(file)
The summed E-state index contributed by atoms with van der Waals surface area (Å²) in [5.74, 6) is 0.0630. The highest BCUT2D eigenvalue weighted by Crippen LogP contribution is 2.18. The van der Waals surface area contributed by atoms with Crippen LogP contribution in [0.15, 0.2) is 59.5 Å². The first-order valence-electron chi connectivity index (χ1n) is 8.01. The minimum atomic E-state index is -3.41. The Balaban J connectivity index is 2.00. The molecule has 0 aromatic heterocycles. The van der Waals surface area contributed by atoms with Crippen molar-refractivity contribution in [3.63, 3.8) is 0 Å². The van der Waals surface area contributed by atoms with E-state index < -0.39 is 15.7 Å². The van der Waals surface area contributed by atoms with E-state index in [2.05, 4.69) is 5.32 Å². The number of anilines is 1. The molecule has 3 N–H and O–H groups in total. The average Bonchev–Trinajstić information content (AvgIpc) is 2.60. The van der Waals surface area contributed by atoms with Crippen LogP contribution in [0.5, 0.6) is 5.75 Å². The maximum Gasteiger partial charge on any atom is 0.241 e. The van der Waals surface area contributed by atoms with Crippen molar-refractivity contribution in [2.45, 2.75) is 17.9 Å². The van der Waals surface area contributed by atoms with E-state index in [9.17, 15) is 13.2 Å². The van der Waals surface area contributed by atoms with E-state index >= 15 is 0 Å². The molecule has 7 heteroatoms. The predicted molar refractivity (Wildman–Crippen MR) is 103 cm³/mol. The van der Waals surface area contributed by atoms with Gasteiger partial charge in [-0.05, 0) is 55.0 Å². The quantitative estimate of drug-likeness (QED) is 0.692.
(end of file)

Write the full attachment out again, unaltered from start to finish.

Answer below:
The summed E-state index contributed by atoms with van der Waals surface area (Å²) in [5.74, 6) is 0.0630. The highest BCUT2D eigenvalue weighted by Crippen LogP contribution is 2.18. The van der Waals surface area contributed by atoms with Crippen LogP contribution in [0.15, 0.2) is 59.5 Å². The first-order valence-electron chi connectivity index (χ1n) is 8.01. The minimum atomic E-state index is -3.41. The Balaban J connectivity index is 2.00. The molecule has 0 aromatic heterocycles. The van der Waals surface area contributed by atoms with Crippen molar-refractivity contribution in [3.63, 3.8) is 0 Å². The van der Waals surface area contributed by atoms with E-state index < -0.39 is 15.7 Å². The van der Waals surface area contributed by atoms with E-state index in [2.05, 4.69) is 5.32 Å². The number of anilines is 1. The molecule has 3 N–H and O–H groups in total. The average Bonchev–Trinajstić information content (AvgIpc) is 2.60. The van der Waals surface area contributed by atoms with Crippen LogP contribution in [0.5, 0.6) is 5.75 Å². The maximum Gasteiger partial charge on any atom is 0.241 e. The van der Waals surface area contributed by atoms with Crippen molar-refractivity contribution in [2.45, 2.75) is 17.9 Å². The van der Waals surface area contributed by atoms with E-state index in [9.17, 15) is 13.2 Å². The van der Waals surface area contributed by atoms with E-state index >= 15 is 0 Å². The molecule has 7 heteroatoms. The predicted molar refractivity (Wildman–Crippen MR) is 103 cm³/mol. The van der Waals surface area contributed by atoms with Gasteiger partial charge in [-0.05, 0) is 55.0 Å². The quantitative estimate of drug-likeness (QED) is 0.692.